I’m writing this in one of my favorite places: a booth in the northwest corner of Whataburger on Andrews Highway in Midland, Texas. This is a very familiar place. Not exotic or literary, no hipster qualities, not fancy or cozy, but certainly mine. Being here opens my mind and stimulates my thoughts. The restaurant is seldom quiet, but as long as there are several conversations going at the same time it all turns into gray background noise and it feels like I’m all alone.
I regularly scope out good writing spots, both in Midland and whenever we travel. I wish I were better writing at home, but there are always distractions. As the movie, The Last Samurai warned, I have “too many mind” when at home. I mind the chores, mind the TV, mind family members I love, mind my closet that needs organizing, mind my bike and wonder if that front tire is holding air. If I leave home and go to some other place, none of the distractions follow me. Even a noisy and busy restaurant can be peaceful if none of the noise is about me.
My first important requirement for a good writing spot is this - I prefer booths to tables. Booths are more likely to be along an outside wall or in the corner, and since I’m already doing the nerdiest of things in a public restaurant, I’d rather be on the edge of the room. Even booths in the middle of the room seem less exposed than a table. Booths feel tucked in, private, isolated, specific, and encourage me to get to work. And I find them more comfortable when I plan to stay for an hour or two.
I often wonder if I would do better at a coffee shop. Would I have cooler insights if I were sitting in a classier place? Maybe. But my second requirement for a good writing spot is - I like free drink refills. That eliminates all cool coffee houses, and besides that, fancy (expensive) coffee is wasted on me anyway. So more often than not, I find a Whataburger and camp out in the corner booth.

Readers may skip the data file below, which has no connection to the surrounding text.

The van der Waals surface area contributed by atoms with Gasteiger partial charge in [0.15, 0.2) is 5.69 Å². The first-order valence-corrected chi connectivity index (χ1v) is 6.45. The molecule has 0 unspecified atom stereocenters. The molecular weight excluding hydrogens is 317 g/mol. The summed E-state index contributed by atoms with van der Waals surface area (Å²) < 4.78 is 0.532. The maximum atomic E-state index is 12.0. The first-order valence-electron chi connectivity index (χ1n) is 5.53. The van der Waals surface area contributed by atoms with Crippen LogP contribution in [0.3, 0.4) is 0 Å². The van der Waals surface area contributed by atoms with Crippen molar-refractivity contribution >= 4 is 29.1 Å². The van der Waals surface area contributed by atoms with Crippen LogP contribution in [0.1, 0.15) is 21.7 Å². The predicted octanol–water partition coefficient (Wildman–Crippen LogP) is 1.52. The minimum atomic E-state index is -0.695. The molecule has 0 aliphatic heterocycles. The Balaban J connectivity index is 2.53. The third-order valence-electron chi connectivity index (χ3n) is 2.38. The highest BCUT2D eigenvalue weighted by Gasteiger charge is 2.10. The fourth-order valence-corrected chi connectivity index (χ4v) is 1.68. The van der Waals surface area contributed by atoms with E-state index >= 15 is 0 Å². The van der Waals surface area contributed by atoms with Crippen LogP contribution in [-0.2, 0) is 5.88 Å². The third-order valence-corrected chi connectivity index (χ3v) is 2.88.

I read a story in Austin Kleon’s newsletter about John Swartzwelder, famous writer for The Simpsons. When he was kicked out of the writer’s room for chain-smoking he found a diner he liked, and would write from the same booth every day. When California banned smoking in public places he got kicked out of his diner, so he purchased his favorite booth, installed it in his home, and continued his work as if nothing had changed.
One of my fears is someday all Whataburgers will be remodeled by young extroverts who think customers want to sit close to each other and talk about meaningless topics, and they’ll remove booths. If that happens, I can imagine following Swartzwelder’s lead, buying my favorite booth and setting it up at home, except that I’m certain Cyndi wouldn’t go for that. So in the meantime I’m using my booth for as long as I can as often as I can.
John Swartzwelder and I are not alone in our booth-loving. For ten years David Lynch went daily to Bob’s Big Boy, where he had a milkshake and sat in his booth and wrote. In my accounting, Whataburger trumps Bob’s Big Boy, but that may be my Texas roots showing.
I used to enjoy going to the downtown library and holing up in one of the study carrels, especially the ones in the back corner hidden behind stacks of books. I loved the quiet intentionality of the library. Unfortunately, they removed the carrels when the library was reduced from two stories to one story. It’s now closed for a major remodeling and I’m nervous how it will turn out. Probably like most modern libraries, designed by high-energy architects who think everyone needs and wants to be entertained.
So don’t be surprised if you find me holed up in a booth with my head down and hand moving. It’s were I like to be.
“I run in the path of Your commands, for You have set my heart free.” Psalm 119:32